This is a great question and I'm sure a lot of debate out there regarding approach. Let's use this blog post to begin a discussion thread!
First, here are my thoughts (and it really applies to any project)...
Project Management - I always prefer to manage the project internally. This is because an internal resource cares the most about the final outcome and understands the company's concerns. If you pass management to an outside resource or partner, you then need to manage them and convey information, point them to the proper resource, explain implications and business impacts, etc. The internal resource would likely have this knowledge already.
Technical Resources - This one is debatable and really depends on your implementation and how you've structured support. If you have an internal support staff which includes a database/system administrator and developers, then taking care of the work internally makes sense. We have an internal staff, but we are a small team. Specifically for the 2012 R1 to R3 upgrade - it is very complex, so we've engaged our implementation partner to advise and assist with the upgrade process. We also have a large customization that our partner developed and supports, so of course we will need to contract them to assist with this as well. We also have some of our own development and we will take care of this ourselves. However we'll use our partner for some general advise.
Functional Resources - With any upgrade (and as I stated in my earlier post "The beginning of an upgrade journey"), you should (1) review release notes for new features - do they replace any customizations or affect any business process implemented and (2) review customizations - are they still needed. Then of course, you need to test every business process to insure they still function as designed or if they need modification due to changes in the upgraded software. This, in my opinion, is primarily done by internal staff. This could be done by your partner, if you have your processes clearly defined with every scenario documented with the expected outcome. Then you could engage a partner to perform the testing, but likely most companies don't have documentation this detailed.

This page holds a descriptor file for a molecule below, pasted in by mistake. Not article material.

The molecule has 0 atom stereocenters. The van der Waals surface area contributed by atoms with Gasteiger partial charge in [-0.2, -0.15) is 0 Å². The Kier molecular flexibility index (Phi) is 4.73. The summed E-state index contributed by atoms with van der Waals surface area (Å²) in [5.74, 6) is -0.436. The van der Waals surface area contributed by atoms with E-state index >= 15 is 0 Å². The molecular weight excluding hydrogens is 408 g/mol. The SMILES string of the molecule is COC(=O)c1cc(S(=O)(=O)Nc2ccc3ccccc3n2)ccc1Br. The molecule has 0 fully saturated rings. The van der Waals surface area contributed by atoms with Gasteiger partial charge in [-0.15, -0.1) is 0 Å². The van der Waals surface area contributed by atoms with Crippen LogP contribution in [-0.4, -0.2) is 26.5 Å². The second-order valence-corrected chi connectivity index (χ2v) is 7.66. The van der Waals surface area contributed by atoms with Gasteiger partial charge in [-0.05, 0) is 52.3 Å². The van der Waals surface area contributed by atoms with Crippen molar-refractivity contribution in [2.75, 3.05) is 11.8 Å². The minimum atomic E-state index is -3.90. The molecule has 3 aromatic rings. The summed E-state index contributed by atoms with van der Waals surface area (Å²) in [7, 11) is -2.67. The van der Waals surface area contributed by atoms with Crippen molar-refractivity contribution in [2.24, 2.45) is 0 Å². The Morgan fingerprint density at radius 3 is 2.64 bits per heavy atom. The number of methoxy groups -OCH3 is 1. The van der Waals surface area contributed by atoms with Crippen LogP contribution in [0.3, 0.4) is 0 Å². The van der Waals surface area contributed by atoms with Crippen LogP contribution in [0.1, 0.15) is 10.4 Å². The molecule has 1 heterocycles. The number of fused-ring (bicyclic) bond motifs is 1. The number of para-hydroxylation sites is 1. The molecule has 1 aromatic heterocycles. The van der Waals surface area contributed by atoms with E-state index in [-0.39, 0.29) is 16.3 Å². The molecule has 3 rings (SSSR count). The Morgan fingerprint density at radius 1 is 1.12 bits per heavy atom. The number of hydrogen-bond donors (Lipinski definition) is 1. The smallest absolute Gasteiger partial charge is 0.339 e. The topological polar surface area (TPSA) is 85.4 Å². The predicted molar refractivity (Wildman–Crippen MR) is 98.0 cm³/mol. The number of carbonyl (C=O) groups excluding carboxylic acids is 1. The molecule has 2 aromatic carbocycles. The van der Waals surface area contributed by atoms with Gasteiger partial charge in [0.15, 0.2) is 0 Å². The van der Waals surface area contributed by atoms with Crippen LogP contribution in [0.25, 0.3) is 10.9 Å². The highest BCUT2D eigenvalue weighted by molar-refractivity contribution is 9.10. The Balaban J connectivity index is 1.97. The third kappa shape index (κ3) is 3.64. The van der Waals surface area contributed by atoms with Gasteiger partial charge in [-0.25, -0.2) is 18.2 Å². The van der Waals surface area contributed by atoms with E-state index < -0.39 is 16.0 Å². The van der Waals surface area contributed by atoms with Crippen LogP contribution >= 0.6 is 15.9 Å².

The Project - Create a project plan with a work breakdown structure, who is responsible, time duration, dependencies, and timeline. Be sure you have clearly defined project roles and everyone involved is aware of their responsibilities. I spoke about this at the 2015 AXUG Summit in the CUG07 - The Theory of Evolution In Successful Project Management.
So some questions to ask yourself as you begin to plan a project:
- How much control do you want?
- Do you have internal resources and do they have the expertise and knowledge?
- Do you have a budget and if so, how much can you afford?
- Do you have a partner that understand your business and your concerns?
You can't get completely out of project, but you can farm out as much work as you like. If you farm the work, be sure to assess the risk of how well you communicated your requirements and concerns to a partner, and that they fully understood and you trust their work. Put a process in place to check in, follow progress, understand issues and impacts.
Also in the end, you have to decide how much internal knowledge, expertise, and understanding you want to retain internally when the project is over. The more you pass off, the less you'll know.
Please share your comments and I'll moderate a discussion!